As the son of Slovak immigrants, Joseph T. Senko grew up in a Slovak/Polish neighborhood in Oakland, where native languages were spoken and ethnic traditions were a way of life.
Easter brunch consisted of ham, kielbasa, a bread called paska and egg cheese, or sirek, from a priest-blessed basket. On Christmas Eve, supper was sauerkraut soup with mushrooms and dough balls with butter and cottage cheese.
Mr. Senko's immersion in his heritage over the years led to his being appointed in 1997 as honorary consul of the Slovak Republic for Pennsylvania. He also founded the nonprofit Western Pennsylvania Slovak Cultural Association.
For his efforts, he has received the highest award the Slovak government bestows upon foreigners. On Feb. 1, he and his wife, Albina, traveled to the Slovak Embassy in Washington, D.C., where he was presented with the Medal of the President of the Slovak Republic.
The recognition was for "extraordinary merit in the development of friendly relations with the Slovak Republic and the promoting of the name of Slovakia throughout the world."
"I was very honored as not too many in the U.S. receive this," Mr. Senko, 77, said. Mrs. Senko, who speaks fluent Slovak, often helps him with his volunteer work.
The couple met in 1952 as teens at a Slovak wedding that Mr. Senko had "crashed" in the Lasek banquet hall near his Oakland home.
"He looked like a 'cool cat' with his long hair and peg pants, and my dad said to stay away from him," Mrs. Senko recalled.
As a girl in Czechoslovakia during World War II, the fair-haired child, wearing her First Holy Communion dress, was chosen to present a bouquet of flowers to Adolf Hitler to welcome him to her village while he was on his way to Poland.
"I was deathly afraid," she said, even though she received an approving tap on the head fromHitler.
As newlyweds, and for the next 12 years, the Senkos lived on the second floor of Mr. Senko's family's home on Bates Street, where they eagerly embraced their Slovak heritage in raising their children.
In 1967, Mr. Senko, who owned his own certified public accounting firm, Joseph T. Senko & Associates, moved with his wife, children and widowed mother to Mt. Lebanon.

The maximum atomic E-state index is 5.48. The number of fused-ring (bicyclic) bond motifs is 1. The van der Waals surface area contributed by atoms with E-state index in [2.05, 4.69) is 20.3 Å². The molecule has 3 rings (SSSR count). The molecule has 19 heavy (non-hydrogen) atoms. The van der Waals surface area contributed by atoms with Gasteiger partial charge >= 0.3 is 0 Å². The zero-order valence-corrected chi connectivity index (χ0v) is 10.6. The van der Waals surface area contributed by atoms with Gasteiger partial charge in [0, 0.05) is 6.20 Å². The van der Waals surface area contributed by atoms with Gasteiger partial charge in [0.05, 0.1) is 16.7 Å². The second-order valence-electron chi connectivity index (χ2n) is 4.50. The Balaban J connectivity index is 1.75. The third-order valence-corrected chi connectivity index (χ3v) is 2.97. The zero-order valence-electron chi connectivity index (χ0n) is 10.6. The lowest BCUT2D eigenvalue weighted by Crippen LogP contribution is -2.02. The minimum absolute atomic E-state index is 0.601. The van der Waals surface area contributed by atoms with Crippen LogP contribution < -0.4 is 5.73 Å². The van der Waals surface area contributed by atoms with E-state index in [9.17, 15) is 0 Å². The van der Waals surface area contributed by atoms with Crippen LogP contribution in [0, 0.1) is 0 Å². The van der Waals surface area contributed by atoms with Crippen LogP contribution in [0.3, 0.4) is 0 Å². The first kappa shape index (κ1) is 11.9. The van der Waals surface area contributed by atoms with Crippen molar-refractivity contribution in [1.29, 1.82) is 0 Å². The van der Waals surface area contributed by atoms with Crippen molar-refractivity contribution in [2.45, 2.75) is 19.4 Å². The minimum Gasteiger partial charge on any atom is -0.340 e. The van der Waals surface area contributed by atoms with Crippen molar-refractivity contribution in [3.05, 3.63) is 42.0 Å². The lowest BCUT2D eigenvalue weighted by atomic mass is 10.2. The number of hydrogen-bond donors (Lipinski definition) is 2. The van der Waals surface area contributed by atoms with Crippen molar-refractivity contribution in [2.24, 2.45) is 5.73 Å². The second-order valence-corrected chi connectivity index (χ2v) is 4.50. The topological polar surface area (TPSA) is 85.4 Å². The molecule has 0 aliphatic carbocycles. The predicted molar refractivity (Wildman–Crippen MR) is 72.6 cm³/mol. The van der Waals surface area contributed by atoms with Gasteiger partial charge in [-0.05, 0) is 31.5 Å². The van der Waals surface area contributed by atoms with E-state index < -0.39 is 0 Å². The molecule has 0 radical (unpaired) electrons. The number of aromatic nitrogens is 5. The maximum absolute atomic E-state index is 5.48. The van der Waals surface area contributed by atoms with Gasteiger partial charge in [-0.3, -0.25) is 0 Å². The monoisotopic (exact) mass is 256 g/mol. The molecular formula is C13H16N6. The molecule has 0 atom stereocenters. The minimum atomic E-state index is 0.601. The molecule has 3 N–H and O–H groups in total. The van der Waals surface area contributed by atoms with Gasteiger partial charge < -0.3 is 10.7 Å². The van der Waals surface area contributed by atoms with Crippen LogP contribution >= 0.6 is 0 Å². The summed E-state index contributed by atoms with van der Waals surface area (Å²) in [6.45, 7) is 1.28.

As honorary consul, Mr. Senko helps Slovaks with problems, such as an expired passport or legal situations, and conducts tours of Slovakia, for which he pays his own expenses.
He also arranges visits of foreign dignitaries, such as the 2008 trip to Pittsburgh of Slovakian President Ivan Gasparovic and his 50-person entourage.
"It's my job," Mr. Senko said, "and I like it."
Most Slovaks today live in the independent Slovakia, which resulted -- as did the Czech Republic -- from the dissolution of Czechoslovakia on Jan. 1, 1993.
The Pittsburgh area is home to 105,525 Slovaks, making it the most populous city in the world of people of Slovak heritage outside of Slovakia.
As founder and executive director of the Western Pennsylvania Slovak Cultural Association, Mr. Senko coordinates with his wife the free Slovak Heritage series held monthly at Mt. Lebanon Public Library.
The next session will be March 4 and is titled "Slovakia Today vs. Slovakia of Our Ancestors."
Mr. Senko edits the association newsletter, plans special events such as Slovak wine tastings and cooking demonstrations, administers a scholarship program for enrollment at Comenius University in Slovakia and more.
He also is chairman and treasurer of the nonprofit, Virginia-based Friends of Slovakia, which promotes friendship and understanding between Slovakia and the United States The organization sponsors scholarships, receptions for Slovak dignitaries and artistic and cultural events.
Asked what motivates him, Mr. Senko points to his upbringing by his parents, John and Mary Senko.
"I just feel obligated, as it is my heritage," he said. "My family would be very proud."neigh_east - neigh_south
Margaret Smykla, freelance writer: email@example.com.